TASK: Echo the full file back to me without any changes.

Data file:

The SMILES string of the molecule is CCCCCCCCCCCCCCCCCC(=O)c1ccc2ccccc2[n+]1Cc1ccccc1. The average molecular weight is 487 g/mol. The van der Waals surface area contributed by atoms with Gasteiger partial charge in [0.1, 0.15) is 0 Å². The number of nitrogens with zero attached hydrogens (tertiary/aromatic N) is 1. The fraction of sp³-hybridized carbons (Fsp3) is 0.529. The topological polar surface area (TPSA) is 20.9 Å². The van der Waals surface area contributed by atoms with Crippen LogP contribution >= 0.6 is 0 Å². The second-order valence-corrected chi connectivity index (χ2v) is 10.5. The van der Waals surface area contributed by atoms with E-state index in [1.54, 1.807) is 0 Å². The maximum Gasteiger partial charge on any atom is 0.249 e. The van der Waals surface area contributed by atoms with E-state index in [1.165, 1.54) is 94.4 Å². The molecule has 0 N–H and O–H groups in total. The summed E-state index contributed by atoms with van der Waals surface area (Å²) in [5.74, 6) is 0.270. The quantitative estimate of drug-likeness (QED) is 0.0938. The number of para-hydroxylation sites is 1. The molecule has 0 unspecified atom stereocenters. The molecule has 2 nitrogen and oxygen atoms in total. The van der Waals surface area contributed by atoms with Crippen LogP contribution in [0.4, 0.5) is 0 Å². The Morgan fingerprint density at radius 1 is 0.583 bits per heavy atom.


The SMILES string of the molecule is CCCCCCCCCCCCCCCCCC(=O)c1ccc2ccccc2[n+]1Cc1ccccc1. The average molecular weight is 487 g/mol. The van der Waals surface area contributed by atoms with Gasteiger partial charge in [0.1, 0.15) is 0 Å². The number of nitrogens with zero attached hydrogens (tertiary/aromatic N) is 1. The fraction of sp³-hybridized carbons (Fsp3) is 0.529. The topological polar surface area (TPSA) is 20.9 Å². The van der Waals surface area contributed by atoms with Crippen LogP contribution >= 0.6 is 0 Å². The second-order valence-corrected chi connectivity index (χ2v) is 10.5. The van der Waals surface area contributed by atoms with E-state index in [1.54, 1.807) is 0 Å². The maximum Gasteiger partial charge on any atom is 0.249 e. The van der Waals surface area contributed by atoms with E-state index in [1.165, 1.54) is 94.4 Å². The molecule has 0 N–H and O–H groups in total. The summed E-state index contributed by atoms with van der Waals surface area (Å²) in [5.74, 6) is 0.270. The quantitative estimate of drug-likeness (QED) is 0.0938. The number of para-hydroxylation sites is 1. The molecule has 0 unspecified atom stereocenters. The molecule has 2 nitrogen and oxygen atoms in total. The van der Waals surface area contributed by atoms with Crippen LogP contribution in [0.4, 0.5) is 0 Å². The Morgan fingerprint density at radius 1 is 0.583 bits per heavy atom.